The battles going on in Kyiv and elsewhere drive a wedge deeper into regional divisions in Ukraine – divisions which see people in western parts of the country preferring to associate with the European Union and people in mostly eastern parts preferring traditionally-established ties with Russia.
In Kracovets, near Ukraine’s western border with Poland, several hundred people have been blocking crossing points, in an expression of solidarity with the protesters in Kyiv. They look westward for their future.
One of them said: “Ukrainians would like to go to Europe. They see how much people earn there, and the poverty in Ukraine.”
Ukraine declared its independence from the defunct Soviet Union in 1991, bloodlessly.
Now, with the killing in the streets, people in strategic places in Moscow are warning of civil war.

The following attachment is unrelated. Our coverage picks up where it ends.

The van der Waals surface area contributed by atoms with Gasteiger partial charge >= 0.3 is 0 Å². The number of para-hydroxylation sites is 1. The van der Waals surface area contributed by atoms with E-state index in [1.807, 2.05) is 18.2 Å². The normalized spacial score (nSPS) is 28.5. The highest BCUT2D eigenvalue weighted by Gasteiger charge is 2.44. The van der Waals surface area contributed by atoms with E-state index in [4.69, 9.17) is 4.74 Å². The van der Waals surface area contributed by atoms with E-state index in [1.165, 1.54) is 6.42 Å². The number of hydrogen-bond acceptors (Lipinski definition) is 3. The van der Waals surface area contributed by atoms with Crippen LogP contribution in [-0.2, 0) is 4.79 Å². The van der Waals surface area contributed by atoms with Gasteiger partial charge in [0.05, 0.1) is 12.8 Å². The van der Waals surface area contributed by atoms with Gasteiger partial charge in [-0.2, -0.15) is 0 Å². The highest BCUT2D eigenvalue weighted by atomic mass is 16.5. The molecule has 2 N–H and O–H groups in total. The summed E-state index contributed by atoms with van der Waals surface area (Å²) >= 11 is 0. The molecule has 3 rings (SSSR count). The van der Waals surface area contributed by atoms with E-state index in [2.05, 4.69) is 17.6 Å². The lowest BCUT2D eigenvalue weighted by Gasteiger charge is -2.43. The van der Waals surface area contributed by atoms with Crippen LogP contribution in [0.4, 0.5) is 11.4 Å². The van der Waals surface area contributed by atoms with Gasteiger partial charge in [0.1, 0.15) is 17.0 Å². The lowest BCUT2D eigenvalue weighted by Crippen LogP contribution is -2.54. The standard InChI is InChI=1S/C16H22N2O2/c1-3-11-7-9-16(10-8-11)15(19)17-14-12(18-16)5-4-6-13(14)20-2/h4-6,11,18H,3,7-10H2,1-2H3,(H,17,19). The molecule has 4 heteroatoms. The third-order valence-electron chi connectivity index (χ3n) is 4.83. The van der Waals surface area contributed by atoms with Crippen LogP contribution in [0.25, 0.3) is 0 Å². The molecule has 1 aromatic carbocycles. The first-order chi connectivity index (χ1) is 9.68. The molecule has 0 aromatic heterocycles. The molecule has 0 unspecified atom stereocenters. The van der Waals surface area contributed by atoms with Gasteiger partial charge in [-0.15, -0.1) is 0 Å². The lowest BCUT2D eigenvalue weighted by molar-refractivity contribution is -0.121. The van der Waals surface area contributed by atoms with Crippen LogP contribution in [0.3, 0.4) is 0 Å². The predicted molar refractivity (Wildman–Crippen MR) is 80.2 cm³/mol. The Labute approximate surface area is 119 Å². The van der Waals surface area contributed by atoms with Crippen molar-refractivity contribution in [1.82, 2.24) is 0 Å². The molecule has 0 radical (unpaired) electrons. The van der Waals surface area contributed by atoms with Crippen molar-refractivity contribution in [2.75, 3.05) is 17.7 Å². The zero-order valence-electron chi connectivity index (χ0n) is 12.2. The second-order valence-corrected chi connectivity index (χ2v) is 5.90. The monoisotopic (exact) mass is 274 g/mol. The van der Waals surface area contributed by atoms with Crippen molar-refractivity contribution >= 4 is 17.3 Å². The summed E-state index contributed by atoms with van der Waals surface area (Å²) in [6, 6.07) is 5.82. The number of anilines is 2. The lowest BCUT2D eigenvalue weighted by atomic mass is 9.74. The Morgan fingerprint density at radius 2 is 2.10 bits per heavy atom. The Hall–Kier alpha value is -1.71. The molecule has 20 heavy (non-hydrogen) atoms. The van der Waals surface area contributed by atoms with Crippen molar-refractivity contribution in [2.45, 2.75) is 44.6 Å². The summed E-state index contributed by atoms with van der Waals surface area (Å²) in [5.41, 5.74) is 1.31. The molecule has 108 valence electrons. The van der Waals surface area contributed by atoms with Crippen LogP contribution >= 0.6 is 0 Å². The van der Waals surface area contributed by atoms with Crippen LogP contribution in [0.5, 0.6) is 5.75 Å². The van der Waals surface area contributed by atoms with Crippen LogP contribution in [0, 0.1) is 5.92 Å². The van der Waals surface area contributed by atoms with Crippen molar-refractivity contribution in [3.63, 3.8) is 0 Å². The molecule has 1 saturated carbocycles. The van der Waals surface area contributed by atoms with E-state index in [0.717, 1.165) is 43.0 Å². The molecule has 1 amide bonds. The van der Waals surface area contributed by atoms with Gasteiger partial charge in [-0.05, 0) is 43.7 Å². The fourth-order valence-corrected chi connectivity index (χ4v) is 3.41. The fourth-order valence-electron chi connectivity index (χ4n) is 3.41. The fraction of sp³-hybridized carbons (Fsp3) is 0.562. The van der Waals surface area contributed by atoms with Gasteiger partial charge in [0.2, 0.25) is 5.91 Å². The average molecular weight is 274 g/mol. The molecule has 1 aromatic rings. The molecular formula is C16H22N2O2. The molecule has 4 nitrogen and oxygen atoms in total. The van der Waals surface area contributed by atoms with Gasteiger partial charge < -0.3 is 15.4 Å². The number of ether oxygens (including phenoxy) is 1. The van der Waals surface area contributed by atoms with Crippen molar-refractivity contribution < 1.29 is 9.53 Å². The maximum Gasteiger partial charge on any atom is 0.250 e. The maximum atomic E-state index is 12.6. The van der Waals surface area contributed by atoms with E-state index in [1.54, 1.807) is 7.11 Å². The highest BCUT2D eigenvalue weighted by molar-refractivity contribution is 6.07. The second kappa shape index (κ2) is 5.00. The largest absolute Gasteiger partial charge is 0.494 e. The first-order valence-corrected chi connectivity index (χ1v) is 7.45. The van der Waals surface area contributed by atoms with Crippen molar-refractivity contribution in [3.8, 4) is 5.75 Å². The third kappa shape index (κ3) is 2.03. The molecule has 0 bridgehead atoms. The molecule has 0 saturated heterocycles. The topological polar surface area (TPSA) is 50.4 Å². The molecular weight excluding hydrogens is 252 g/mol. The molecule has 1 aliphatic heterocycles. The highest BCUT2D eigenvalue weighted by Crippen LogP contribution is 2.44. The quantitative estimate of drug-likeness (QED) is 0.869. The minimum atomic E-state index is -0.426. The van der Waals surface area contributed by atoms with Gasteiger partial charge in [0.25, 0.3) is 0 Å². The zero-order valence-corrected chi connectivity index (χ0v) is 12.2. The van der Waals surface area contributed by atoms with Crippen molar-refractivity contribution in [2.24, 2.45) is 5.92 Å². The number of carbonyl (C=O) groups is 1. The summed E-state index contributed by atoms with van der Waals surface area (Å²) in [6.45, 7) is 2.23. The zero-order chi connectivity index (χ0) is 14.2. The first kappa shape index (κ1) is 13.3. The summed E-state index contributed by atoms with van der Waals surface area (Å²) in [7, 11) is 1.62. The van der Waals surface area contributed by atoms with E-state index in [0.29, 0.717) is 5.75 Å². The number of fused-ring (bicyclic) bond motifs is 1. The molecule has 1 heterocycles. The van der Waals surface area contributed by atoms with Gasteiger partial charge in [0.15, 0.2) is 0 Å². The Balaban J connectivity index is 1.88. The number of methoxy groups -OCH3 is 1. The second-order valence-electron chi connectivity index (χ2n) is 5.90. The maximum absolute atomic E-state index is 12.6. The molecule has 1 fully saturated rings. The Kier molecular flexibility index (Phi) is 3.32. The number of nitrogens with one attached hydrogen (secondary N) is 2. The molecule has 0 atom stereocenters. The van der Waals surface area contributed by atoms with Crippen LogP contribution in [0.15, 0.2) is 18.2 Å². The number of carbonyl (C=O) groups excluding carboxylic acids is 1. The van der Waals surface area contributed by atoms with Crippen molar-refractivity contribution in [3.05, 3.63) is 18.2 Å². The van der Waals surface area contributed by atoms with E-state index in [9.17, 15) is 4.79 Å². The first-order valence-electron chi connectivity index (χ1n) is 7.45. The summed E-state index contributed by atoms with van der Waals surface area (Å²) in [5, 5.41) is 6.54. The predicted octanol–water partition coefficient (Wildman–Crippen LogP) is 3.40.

Dmitri Trenin, Director at the Carnegie Moscow Centre, said: “I think people already talk about that, a civil war and the division of the country. That’s terrible to contemplate – simply terrible to contemplate – and yet we need to keep that at the back of our minds, hopefully so that it does not materialise, but the weight of responsibility on the Ukrainian political elite has never been higher than now.”
In Luhansk, for example, there is enthusiasm for Ukraine becoming a federation, giving more power to its regions – a move that a Kremlin aide said might enable mainly Russian-speaking eastern Ukraine to join a Moscow-led customs union.
Valeriy Holenko, Head of Luhansk Regional Council, said: “We believe that Ukraine becoming a federation will ensure the security of the people. No one’s going to teach us how to live, how to love our motherland or what political interests we defend.”
There have also been calls in Crimea – Ukraine’s only autonomous region – to revert to being Russian territory. Russia rents its Black Sea naval base from Crimea.
Refuting Western accusations it is meddling, Moscow has reiterated it will not intervene in Ukraine.